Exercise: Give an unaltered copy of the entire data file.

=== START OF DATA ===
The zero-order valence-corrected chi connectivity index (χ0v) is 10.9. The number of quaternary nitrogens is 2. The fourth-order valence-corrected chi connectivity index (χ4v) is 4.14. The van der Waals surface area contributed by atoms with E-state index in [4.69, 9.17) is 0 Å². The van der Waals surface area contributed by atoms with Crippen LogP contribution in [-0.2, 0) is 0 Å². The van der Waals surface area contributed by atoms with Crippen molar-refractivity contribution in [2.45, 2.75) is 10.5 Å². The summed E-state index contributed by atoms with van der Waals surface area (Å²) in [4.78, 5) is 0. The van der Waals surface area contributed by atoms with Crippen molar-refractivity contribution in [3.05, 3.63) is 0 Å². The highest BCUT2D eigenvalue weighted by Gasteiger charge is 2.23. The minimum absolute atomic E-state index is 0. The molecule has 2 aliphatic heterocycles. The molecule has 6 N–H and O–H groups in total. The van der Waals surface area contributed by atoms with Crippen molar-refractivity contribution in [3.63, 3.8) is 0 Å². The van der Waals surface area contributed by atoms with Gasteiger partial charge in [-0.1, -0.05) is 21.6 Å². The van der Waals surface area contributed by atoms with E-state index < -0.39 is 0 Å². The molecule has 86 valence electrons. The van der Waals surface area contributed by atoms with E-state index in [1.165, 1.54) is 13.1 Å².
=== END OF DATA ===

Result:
The zero-order valence-corrected chi connectivity index (χ0v) is 10.9. The number of quaternary nitrogens is 2. The fourth-order valence-corrected chi connectivity index (χ4v) is 4.14. The van der Waals surface area contributed by atoms with E-state index in [4.69, 9.17) is 0 Å². The van der Waals surface area contributed by atoms with Crippen LogP contribution in [-0.2, 0) is 0 Å². The van der Waals surface area contributed by atoms with Crippen molar-refractivity contribution in [2.45, 2.75) is 10.5 Å². The summed E-state index contributed by atoms with van der Waals surface area (Å²) in [4.78, 5) is 0. The van der Waals surface area contributed by atoms with Crippen molar-refractivity contribution in [3.05, 3.63) is 0 Å². The highest BCUT2D eigenvalue weighted by Gasteiger charge is 2.23. The minimum absolute atomic E-state index is 0. The molecule has 2 aliphatic heterocycles. The molecule has 6 N–H and O–H groups in total. The van der Waals surface area contributed by atoms with Crippen molar-refractivity contribution in [3.63, 3.8) is 0 Å². The van der Waals surface area contributed by atoms with Gasteiger partial charge in [-0.1, -0.05) is 21.6 Å². The van der Waals surface area contributed by atoms with E-state index < -0.39 is 0 Å². The molecule has 86 valence electrons. The van der Waals surface area contributed by atoms with E-state index in [1.165, 1.54) is 13.1 Å².